Gauguin, Art & Your Life

Paul Gauguin: self-portrait at Lezaven, 1888

Paul Gauguin: self-portrait at Lezaven, 1888

As the Gauguin exhibit winds up a successful run at The Art Institute of Chicago, what can we learn from Gauguin's life and work that could inspire our own lives?

Paul Gauguin, Post-Impressionist artist, came to art late in life after traveling the world as a merchant marine and being a stock broker’s assistant. As an artist, he moved a number of times: Tahiti, Brittany, Paris and more. His intent was to move himself out of his comfort zone and to use that disequilibrium to channel into his art. 

Gauguin also tried a number of mediums for his art. He was a true multimedia artist; his creations were in wax, wood carving, painting, pottery, and even marble sculpture. He wasn’t trained formally to be an artist. He was self-taught -- a man not afraid to be uncomfortable.

I love the marble sculpture of his son as a toddler. It is exquisite with such delicate, smooth lines. Heavenly yet realistic.  His pottery? Not so much. 'Looks like his toddler son made it. 

Paul Gauguin: Emil Gauguin (1874-1955) The Artist's Son (marble)

Paul Gauguin: Emil Gauguin (1874-1955)
The Artist's Son (marble)

Gauguin took risks. Some things turned out, and some didn’t. In 1891, he left Paris as a leader in the art world, then spent two years in Tahiti where he gained inspiration. He returned to Paris with his new work and invested lots of time and almost all of his money to stage a huge exhibit. He was so excited, but when the show opened, it fell flat. Parisians didn’t embrace his new work. He hung out in the gallery and interviewed people about their reactions. They truly didn’t understand what he was doing or why.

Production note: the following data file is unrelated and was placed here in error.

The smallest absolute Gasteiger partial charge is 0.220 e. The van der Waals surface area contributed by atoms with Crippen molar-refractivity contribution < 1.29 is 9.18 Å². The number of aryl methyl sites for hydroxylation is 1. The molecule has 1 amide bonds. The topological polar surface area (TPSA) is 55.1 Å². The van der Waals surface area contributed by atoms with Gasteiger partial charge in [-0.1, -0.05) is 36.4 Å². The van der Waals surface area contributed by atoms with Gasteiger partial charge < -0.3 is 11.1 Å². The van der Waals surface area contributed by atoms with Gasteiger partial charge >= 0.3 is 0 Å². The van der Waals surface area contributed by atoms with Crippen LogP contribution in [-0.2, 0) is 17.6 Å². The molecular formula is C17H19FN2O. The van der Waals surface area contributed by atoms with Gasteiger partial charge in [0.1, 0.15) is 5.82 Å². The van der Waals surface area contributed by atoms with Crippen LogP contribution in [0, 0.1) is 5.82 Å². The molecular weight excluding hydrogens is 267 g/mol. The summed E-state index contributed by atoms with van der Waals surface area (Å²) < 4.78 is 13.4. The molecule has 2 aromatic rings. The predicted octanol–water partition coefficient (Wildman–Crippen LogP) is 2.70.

After Gauguin's disappointing return exhibit, he developed a strategy that turned things around in the eyes of his audience. He cultivated a great appreciation of his new work. I may tell you more about that another time. For now, here are some questions: 

  • How many times do we squeal and clutch like our whole being depends on keeping everything the same, familiar or in our comfort zone?

  • When’s the last time you stepped out of your comfort zone in life? At work? In a relationship? Or creatively?

  • When have you tried something totally new, to just try it?

Examples: Say "yes" the next time you want to say "no." Try a new route to work. Smile kindly at the next person you see, for no good reason, and mean it. Walk where you usually ride. Wear that red shirt you love but feel you shouldn't. Eat chocolate cake for breakfast which may actually be good for your brain. :) 

Tuesday challenge: Make yourself uncomfortable.

This trip I had the pleasure of enjoying  The Art Institute of Chicago  with a friend who is an artist,  Sean Culver .

This trip I had the pleasure of enjoying The Art Institute of Chicago with a friend who is an artist, Sean Culver.

Thanks to Lisa Biehle Files and Gary Wilson who contributed to this blog and all those here on The Good Brain Blog.